Effect of a novel birth intervention and reminder-recall on on-time immunization compliance in high-risk children

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Abstract

Objectives:

Profound racial/ethnic immunization rate disparities exist among young children in Chicago. We created BIRTH PIP, a program combining immunization education at birth with ongoing reminder-recall, to achieve greater than 90% on-time adherence with AAP/ACIP immunization recommendations among inner-city children aged 0–35 months. The study also examines the cost of this effort.

Results:

A total of 400 neonates were enrolled. At all examined time points, on-time immunization rates exceeded city-wide data. Of those completing the program, 92% of children had 100% compliance with prescribed immunizations by 24 months. No child required follow-up past 29 months. Retention was an important problem, primarily due to pre-set eligibility requirements. Mean cost per child to complete recommended immunizations was $288. Compliant families were less expensive to maintain.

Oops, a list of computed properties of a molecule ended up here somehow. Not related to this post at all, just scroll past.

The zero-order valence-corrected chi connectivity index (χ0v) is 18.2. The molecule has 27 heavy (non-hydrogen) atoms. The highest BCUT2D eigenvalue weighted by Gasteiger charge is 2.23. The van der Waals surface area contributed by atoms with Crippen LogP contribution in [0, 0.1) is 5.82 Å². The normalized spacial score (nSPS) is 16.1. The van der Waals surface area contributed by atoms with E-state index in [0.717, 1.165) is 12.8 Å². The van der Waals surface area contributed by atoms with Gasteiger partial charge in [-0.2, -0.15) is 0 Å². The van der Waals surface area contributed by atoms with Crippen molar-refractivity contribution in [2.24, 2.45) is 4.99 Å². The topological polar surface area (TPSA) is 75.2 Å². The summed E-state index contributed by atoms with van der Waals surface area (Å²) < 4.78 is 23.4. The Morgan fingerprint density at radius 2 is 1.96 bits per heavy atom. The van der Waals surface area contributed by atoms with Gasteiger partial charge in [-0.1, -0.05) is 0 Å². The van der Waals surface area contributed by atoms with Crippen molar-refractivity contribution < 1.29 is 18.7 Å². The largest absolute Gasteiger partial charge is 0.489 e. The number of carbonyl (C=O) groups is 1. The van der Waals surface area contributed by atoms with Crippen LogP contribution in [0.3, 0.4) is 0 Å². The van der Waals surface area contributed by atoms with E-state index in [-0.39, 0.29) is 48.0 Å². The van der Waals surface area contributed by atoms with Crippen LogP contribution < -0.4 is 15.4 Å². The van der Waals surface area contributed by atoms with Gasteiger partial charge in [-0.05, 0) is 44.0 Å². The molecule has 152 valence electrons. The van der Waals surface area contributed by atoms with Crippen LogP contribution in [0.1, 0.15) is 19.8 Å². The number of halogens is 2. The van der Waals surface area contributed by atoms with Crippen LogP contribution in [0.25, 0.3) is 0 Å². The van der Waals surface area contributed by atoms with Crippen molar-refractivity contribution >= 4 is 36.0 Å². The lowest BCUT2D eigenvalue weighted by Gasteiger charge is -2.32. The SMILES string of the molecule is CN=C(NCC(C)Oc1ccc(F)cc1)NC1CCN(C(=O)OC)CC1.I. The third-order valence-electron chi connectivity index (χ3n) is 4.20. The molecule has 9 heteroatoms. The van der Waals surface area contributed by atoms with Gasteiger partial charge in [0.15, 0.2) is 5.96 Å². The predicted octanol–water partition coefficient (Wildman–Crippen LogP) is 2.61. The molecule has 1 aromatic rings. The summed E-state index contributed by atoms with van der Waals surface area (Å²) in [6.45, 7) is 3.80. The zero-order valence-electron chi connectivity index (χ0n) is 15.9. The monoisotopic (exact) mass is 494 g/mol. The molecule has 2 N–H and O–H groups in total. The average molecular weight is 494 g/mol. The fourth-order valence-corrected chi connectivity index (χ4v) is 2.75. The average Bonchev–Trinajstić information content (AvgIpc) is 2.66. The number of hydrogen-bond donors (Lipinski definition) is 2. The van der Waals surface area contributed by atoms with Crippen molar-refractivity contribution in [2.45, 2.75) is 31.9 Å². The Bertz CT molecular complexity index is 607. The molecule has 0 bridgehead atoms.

Study design:

Outreach workers met with post-partum mothers who were English speaking, Chicago residents and receiving Medicaid, to provide immunization education and determine a contact strategy. Parents were reminded of each well-child appointment. Those missing appointments were re-contacted and rescheduled. Home visits were made when there was no contact by phone and mail. Enrollees and immunizations were tracked until all recommended immunizations were received. On-time immunization rates were compared with city-wide immunization data. Costs were calculated by assessing outreach worker effort and other programmatic costs.

Conclusions:

BIRTH PIP is effective in improving immunization rates in underserved children. Economies of scale will decrease the per child cost. Preventing even a few cases of vaccine-preventable illness would likely render this initiative cost-effective.

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